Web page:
movie makes its splashy, crashy reappearance following a brief hiatus,
now measurable in picoseconds (and for those of you who don't habla,
picoseconds are 1 / 1 billionths of a second, or how long Britney
Spears' first marriage lasted. Specifically, EIGHT picoseconds.).
been on a real roll lately, with quality that can only be described
as hit-and-miss. From utterly smashing zombie survival horror
/ comedy Shaun of the Dead, to the utterly faithless but fair in
its own right Dawn of the Dead theatrical re-release, to the utterly
without hope Zombies Vs. Vampires, to the utterly surprisingly good
Japanese import Junk, it's been a real mixed bag for zombie nuts
Are Forever, from newcomer The Asylum, takes a run at being of the
kudos to Corpses Are Forever for its fantastic opening menu, that
parodies the classic James Bond films with its clever moving-sight
is funny stuff right here, and terribly original.
got here is the story of Malcolm Grant, a CIA agent who just suddenly
for some reason woke up and discovered that the gates of Hell had
earth. Which is, by itself, the single most original impetus
for a zombie movie
yet. Normally, it's a virus or biological agent reanimating
corpses. I have
yet to see demons responsible. But anyway, there are now hordes
walking the earth, and Malcolm's got to try and fix things by wandering
and experiencing (via a complicated chemical process) the memories
of a dead
serial killer, which contain the necessary information on how to
save the planet
and most of the folks on it.
right there gets me. I mean, we're trending into some ridiculous
ground plotwise. It started off with some excellent innovation
and I give
Corpses Are Forever all the credit I can for that, but it just couldn't
hold it together. But it's not all about plot, it's also about
opening ten minutes are a real surprise. This is ORIGINAL.
Bond with ZOMBIES. No one's done this before, and I'm incredibly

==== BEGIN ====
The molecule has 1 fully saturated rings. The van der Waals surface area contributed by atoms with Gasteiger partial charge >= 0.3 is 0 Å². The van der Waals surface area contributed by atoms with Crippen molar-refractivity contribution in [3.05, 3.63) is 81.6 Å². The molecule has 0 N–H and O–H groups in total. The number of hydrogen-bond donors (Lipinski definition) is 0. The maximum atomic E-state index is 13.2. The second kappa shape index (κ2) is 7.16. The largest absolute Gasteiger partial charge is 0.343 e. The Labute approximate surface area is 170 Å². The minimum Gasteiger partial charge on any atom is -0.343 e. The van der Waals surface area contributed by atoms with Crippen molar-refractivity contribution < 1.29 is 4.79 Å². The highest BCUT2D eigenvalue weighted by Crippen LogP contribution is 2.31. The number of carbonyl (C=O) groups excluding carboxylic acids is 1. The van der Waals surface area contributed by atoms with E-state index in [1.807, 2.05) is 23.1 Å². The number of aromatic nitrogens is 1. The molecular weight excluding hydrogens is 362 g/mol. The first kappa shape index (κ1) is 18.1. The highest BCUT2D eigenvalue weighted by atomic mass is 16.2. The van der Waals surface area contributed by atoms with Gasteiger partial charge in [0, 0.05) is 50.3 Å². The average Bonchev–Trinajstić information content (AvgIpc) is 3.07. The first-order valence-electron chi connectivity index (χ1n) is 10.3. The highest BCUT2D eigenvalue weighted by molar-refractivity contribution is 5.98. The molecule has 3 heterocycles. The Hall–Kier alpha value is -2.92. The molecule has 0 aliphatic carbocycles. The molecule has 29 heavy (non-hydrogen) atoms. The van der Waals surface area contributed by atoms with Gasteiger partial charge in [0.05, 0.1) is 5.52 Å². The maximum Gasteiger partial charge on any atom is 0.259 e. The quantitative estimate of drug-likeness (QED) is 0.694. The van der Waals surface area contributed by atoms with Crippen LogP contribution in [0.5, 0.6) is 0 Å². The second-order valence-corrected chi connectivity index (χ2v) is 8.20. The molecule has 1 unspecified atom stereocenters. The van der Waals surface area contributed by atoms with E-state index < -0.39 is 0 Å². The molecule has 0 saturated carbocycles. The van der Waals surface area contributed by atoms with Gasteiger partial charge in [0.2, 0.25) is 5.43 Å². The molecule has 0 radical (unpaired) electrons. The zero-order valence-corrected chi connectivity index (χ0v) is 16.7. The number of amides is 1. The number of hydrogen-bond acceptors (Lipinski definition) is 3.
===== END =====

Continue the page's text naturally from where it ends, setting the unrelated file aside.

it. Check out the film style they're using, too...just MORE
the fight scenes, especially like those at the fifteen minute mark,
such obvious fakes that occasionally the impact sound effects don't
moment of "contact" on the punches and kicks.
Romero influence is heavy throughout, but nowhere more so than at
the nineteen minute mark. Check it out and see why.
the biggest disappointment about Corpses are Forever is the fact
while there's plenty of "The Cell"-esque memory crawling
going on, there's
almost NO ZOMBIES. I mean, come on! They hawk zombies
on the box like there's no tomorrow and then they show up for ten,
fifteen minutes of footage? Talk about your disappointments.
somehow, despite all this, Corpses are Forever still manages to
fairly satisfying endeavor. As a spy thriller, it's solidly
done. As a horror
movie, it's a little on the lower end. But put together, it
The ending is a cinematic slush pile that leaves more questions
and disappoints on several levels. The plot is left largely
with good reason...there's going to be a sequel.
The title? Why, what else but "The Corpse Who Loved Me."
know whether to be roaringly amused or soaked with sweaty dread.
was, quite possibly, one of the most outlandish yet incredibly original
shoddily done movies I've seen YET. I can't even categorize
what I've just
seen, and I'm a professional humorist. Is it horror?
Maybe. Comedy? Could
be. A spy thriller? Sure, why not?
interestingly, check out the outtakes over the closing credits.
The special features include director's commentary and a mind-jarringly
featurette called "Welcome to Linnea's", involving Linnea
Quigley and her cats
showing you around Linnea's house for reasons that defy all logic.
Plus, we get
trailers for "Vampires Vs. Zombies," "Insight of
Evil," "Pandora Machine," and
the producer's trailer for "Corpses Are Forever."
All in all,
Corpses are Forever is a surprisingly original, yet shoddily done,
film that truly makes you wonder just what's going on over at The
fairly enjoyable, and only technical glitches and a couple disappointments
the script keep it from aspiring to the highest calibre of movie.
Jose Prendes .... Malcolm Grant/Quint
Richard Lynch .... Gen. Morton
Linnea Quigley .... Elli Kroger
Conrad Brooks .... Mr. Fairbrass
Bill Perlach .... Preacher
Debbie Rochon .... Marguerite
Brinke Stevens .... Dr. Thesiger
Don Calfa .... Jack Stark
Kwame Riley .... Maj. Anderson
Felissa Rose .... Gina
Rachel Chin .... Pvt. Lee
Luis-David Madera .... Pvt. Raymond
Jessica Lewis .... Pvt. Crisp
Erik Herbster .... Pvt. Rip
C. Davis Smith .... Roman On The Radio